Aborted Ideas in TV Shows

Sometimes you don’t know whether a secondary cast member’s schedule will allow a certain storyline, sometimes you don’t know whether a main character might want to leave the show, sometimes the guy you cast ended up not having the chops, and other times one of the guys intended to be a bit part comes in and owns the show.

Ultimately, TV shows can only ever have vague guidelines behind anything in the season. Usually, this is hidden and simply seems like the way it was all meant to be. But occasionally, you can see the bloody stump of an aborted line of thought.

Let’s list them!

From Deadwood:

The first name in the billing during the credits is Timothy Olyphant. The opening scene is of him. Yet…it is quite clearly the Ian McShane show. I suspect that he was intended to be the main character but then ended up being of little purpose as an actor except for giving a nice crazy glare. And then of course Ian just stole the show. You have to wonder how it all would have been different if it had focused around the law-preserving rather than the law-breaking side of things.

Also from Deadwood:

[spoiler]A couple of white dope fiends kill a Chinaman and steal his delivery of opium. Swerengen decides to kill his own guy (one of the dope fiends) and leave his rival’s guy alive because otherwise his rival might try and stir up resentment against the Chinese. As it turns out, the rival plots to do exactly that anyways.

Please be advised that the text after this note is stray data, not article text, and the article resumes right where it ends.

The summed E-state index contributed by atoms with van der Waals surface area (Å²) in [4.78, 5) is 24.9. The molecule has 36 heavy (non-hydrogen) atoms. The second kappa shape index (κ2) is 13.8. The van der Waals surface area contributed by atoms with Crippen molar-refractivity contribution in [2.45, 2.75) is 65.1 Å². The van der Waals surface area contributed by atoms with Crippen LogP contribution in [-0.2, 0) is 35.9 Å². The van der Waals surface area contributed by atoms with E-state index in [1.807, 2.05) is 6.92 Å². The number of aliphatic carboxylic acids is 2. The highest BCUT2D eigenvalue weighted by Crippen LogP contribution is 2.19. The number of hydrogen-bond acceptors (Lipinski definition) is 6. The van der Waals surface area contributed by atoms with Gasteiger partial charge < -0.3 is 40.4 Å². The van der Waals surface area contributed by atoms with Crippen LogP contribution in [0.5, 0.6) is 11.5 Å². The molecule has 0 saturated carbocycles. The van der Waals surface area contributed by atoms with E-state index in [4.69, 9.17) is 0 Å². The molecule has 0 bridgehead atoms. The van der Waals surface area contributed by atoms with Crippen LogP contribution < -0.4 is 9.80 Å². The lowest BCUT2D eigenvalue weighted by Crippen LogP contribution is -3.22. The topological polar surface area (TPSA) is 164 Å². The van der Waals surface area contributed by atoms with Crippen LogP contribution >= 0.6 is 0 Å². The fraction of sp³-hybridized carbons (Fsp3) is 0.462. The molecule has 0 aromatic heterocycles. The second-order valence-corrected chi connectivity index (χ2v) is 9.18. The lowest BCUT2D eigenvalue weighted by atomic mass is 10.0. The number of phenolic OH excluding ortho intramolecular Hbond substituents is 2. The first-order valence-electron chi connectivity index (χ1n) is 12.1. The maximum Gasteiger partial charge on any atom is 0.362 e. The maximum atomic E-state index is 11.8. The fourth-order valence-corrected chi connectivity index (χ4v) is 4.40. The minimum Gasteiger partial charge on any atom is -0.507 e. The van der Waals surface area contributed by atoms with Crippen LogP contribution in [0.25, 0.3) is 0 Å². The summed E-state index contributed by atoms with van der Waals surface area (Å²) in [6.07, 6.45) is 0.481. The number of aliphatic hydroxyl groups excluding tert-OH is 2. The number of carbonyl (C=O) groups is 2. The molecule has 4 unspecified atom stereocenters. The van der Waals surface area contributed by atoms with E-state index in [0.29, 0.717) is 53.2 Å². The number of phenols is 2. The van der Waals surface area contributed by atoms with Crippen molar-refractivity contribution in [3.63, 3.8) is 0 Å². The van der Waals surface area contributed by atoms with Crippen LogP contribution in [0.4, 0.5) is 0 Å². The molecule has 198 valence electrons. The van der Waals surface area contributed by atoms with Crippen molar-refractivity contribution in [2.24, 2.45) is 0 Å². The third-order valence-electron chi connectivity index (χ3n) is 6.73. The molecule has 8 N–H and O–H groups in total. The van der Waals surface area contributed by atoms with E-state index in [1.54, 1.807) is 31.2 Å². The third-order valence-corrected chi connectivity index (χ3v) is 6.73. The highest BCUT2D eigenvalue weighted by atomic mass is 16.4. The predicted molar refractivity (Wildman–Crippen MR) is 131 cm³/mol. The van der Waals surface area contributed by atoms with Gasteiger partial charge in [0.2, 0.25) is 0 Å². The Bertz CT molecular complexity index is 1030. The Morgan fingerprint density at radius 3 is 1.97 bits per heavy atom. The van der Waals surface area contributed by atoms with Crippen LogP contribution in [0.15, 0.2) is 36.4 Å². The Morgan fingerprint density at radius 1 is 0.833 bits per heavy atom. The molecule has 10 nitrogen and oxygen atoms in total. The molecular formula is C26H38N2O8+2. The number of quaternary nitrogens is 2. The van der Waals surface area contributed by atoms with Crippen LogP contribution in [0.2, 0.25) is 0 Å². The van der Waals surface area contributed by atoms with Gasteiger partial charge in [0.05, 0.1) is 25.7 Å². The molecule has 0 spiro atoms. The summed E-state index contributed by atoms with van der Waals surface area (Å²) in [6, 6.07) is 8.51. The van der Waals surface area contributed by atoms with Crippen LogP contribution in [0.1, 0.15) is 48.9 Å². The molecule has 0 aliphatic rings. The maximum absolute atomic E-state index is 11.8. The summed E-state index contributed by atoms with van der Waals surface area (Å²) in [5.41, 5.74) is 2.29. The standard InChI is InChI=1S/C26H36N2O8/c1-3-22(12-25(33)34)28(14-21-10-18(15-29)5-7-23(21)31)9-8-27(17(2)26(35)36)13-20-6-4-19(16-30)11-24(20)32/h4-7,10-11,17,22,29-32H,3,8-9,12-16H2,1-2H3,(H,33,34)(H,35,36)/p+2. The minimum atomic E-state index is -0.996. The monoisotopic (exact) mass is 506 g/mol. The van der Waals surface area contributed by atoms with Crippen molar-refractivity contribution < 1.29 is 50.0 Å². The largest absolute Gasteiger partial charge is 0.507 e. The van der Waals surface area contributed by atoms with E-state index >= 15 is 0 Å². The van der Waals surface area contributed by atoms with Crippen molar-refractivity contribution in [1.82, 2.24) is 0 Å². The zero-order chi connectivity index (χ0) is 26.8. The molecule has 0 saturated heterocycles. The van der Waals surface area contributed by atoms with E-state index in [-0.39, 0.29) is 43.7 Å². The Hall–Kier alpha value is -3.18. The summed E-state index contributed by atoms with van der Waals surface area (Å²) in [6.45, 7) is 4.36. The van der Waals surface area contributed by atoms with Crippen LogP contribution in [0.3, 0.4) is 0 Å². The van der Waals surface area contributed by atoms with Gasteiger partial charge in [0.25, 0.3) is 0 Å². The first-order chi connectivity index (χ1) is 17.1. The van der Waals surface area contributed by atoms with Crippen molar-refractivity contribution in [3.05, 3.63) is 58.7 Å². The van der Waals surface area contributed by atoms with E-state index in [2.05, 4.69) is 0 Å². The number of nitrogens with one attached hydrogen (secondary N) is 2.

But…the big Chinaman crusade never happens. Nothing comes of this.[/spoiler]

From Sons of Anarchy:

In the first season, Half-Sack is chosen by a woman to be her hubby. Second season comes and…we never see her again.

The first example I can think of for this is The West Wing; it was originally conceived as centering around the President’s staff, with the President himself being a peripheral character who would only appear occasionally. But Martin Sheen was such a presence that he was soon shifted to being a regular character. I sometimes wonder how the series would have gone if a lesser actor had been cast as the President.

The HBO series Rome was setting up for a third season in the Holy Land by introducing Jewish characters, King Harod, etc. But it didn’t get renewed, so the plotline ends up looking kind of extraneous, since they managed to wrap up most of the rest of the story-arcs before the end of the second season.

One of the most notorious examples of this has to be the series Dallas, in which an entire season’s events (including the death of one major character and the introduction of others) were revealed to be only a dream.

Married with Children did this with Peggy’s pregnancy. Katey Sagal was pregnant in real life and rather than hid it the writers wrote it into the show. They had every intention of her (& Marcy) having babies. Then Sagal had a miscarriage and although she said she was willing to continue the story arc and wear fake belly pads the writers decided against putting her through that. So the whole think was abruptly written off as Al’s nightmare.

In Star Trek TNG, season one, Picard is portrayed as very much the French patriot. He makes several comments about the French flag and French culture. That idea seemed to die off pretty quickly.